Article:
Clients who suffer comorbid disorders were thought to require separate treatment (e.g., mental health and addiction therapy). Professionals viewed each as a separate disorder that existed in one individual. Now, professionals believe that the person with the disorders requires integrated treatment whereby both the mental health and addiction disorders are treated by the same professional staff. The current belief is to use an integrated approach. This includes stabilizing the client’s mental health while helping him/her to achieve sobriety. To answer the questions below, use information from your assigned reading, especially from your TIP Guide.
RESPOND TO STUDENTS POSTS
This unit’s reading I find to be very interesting, especially the comorbid information. It is reasonable to think that if a person primarily struggles from substance use, then that person is more than likely to develop anxiety or depression, or some other type of mental disorder, and vice versa. “Typically, symptoms like aggression and depression that stem from substance use disorders decrease once the person stops using the addicting substance; if this does not happen, it is likely that the psychiatric problem was first” (Capuzzi, 2016). I like the example the book uses when Capuzzi (2016) speaks of a gang member continuing to be involved in criminal activity to obtain the drugs needed to support their habit. This example was an easy insight on how the circle starts. Either the individual began participating in criminal activity which, ultimately, lead to drug use. Or this individual has committed to criminal activity to support their addiction to a substance. To prevent an individual of this nature from relapsing, a professional can help the individual find other issues situated around gang membership. These patterns become compulsive which can interfere with treatment and lead to relapse.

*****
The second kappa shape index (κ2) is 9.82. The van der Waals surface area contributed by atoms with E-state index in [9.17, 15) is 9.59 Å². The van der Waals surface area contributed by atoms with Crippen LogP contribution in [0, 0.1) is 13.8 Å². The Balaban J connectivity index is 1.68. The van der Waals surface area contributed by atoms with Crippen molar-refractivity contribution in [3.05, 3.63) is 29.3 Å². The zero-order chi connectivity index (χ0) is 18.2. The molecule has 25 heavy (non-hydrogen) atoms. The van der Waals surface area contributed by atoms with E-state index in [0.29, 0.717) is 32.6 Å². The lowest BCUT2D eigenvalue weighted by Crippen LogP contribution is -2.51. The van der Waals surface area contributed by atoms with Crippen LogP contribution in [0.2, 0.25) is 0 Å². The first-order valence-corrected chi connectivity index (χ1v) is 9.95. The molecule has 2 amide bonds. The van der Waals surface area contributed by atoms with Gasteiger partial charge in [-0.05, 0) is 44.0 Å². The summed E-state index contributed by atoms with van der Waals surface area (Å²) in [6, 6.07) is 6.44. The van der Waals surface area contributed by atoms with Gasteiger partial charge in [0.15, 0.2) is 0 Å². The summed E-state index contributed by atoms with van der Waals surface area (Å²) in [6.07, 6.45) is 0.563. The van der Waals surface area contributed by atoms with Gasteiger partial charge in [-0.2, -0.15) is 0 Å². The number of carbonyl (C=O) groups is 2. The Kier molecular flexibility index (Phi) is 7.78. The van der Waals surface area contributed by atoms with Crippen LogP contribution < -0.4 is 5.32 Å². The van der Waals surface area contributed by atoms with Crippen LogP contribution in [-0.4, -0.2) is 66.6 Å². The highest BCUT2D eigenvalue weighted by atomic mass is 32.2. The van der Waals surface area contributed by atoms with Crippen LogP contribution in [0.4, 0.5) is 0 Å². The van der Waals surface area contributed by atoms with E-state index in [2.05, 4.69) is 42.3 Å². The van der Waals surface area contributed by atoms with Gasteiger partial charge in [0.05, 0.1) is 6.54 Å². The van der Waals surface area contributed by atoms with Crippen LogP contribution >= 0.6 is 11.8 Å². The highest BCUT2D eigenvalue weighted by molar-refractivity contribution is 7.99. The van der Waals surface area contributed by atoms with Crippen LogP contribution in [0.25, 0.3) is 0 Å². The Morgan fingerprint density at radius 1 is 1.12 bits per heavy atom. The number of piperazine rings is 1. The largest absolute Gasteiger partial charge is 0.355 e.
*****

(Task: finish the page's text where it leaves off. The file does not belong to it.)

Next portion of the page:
Capuzzi (2016) discussed the different views a counselor may have on addiction and whether their perception is it is a disease, or if an alternative model is more acceptable. However, both models are beneficial when helping a client overcome a substance dependence. For a client with multiple, severe problems, the disease model concept would be more effective. The client would need to maintain abstinence from all substances at that point, and seek 12-step programs. Addressing the primary issue, and finding their underlying cause for a disorder, or comorbid disorders, would most sufficiently help the client overcome their addiction.
Capuzzi, D., & Stauffer, M. D. (2016). Foundations of addictions counseling. Boston: Pearson.